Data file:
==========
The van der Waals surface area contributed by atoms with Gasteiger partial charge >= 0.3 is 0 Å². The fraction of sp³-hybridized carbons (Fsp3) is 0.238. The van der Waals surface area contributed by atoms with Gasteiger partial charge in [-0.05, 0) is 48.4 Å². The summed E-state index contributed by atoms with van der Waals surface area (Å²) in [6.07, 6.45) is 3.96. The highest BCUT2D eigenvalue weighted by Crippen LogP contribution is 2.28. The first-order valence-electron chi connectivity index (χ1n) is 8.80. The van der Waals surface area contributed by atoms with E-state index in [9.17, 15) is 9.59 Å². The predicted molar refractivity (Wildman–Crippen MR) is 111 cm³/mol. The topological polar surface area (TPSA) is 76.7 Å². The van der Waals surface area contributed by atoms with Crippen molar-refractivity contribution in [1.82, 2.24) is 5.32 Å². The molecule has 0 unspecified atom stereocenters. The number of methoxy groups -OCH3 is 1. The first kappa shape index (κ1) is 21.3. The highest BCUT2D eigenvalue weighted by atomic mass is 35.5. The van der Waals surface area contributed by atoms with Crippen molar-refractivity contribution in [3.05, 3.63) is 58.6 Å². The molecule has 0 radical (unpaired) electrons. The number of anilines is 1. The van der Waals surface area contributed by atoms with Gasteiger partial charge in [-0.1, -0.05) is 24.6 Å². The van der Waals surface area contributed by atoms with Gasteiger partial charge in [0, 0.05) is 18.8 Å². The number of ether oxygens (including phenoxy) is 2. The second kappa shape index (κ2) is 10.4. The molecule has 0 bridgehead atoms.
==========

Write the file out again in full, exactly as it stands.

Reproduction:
The van der Waals surface area contributed by atoms with Gasteiger partial charge >= 0.3 is 0 Å². The fraction of sp³-hybridized carbons (Fsp3) is 0.238. The van der Waals surface area contributed by atoms with Gasteiger partial charge in [-0.05, 0) is 48.4 Å². The summed E-state index contributed by atoms with van der Waals surface area (Å²) in [6.07, 6.45) is 3.96. The highest BCUT2D eigenvalue weighted by Crippen LogP contribution is 2.28. The first-order valence-electron chi connectivity index (χ1n) is 8.80. The van der Waals surface area contributed by atoms with E-state index in [9.17, 15) is 9.59 Å². The predicted molar refractivity (Wildman–Crippen MR) is 111 cm³/mol. The topological polar surface area (TPSA) is 76.7 Å². The van der Waals surface area contributed by atoms with Crippen molar-refractivity contribution in [1.82, 2.24) is 5.32 Å². The molecule has 0 unspecified atom stereocenters. The number of methoxy groups -OCH3 is 1. The first kappa shape index (κ1) is 21.3. The highest BCUT2D eigenvalue weighted by atomic mass is 35.5. The van der Waals surface area contributed by atoms with Crippen molar-refractivity contribution in [3.05, 3.63) is 58.6 Å². The molecule has 0 radical (unpaired) electrons. The number of anilines is 1. The van der Waals surface area contributed by atoms with Gasteiger partial charge in [-0.1, -0.05) is 24.6 Å². The van der Waals surface area contributed by atoms with Gasteiger partial charge in [0, 0.05) is 18.8 Å². The number of ether oxygens (including phenoxy) is 2. The second kappa shape index (κ2) is 10.4. The molecule has 0 bridgehead atoms.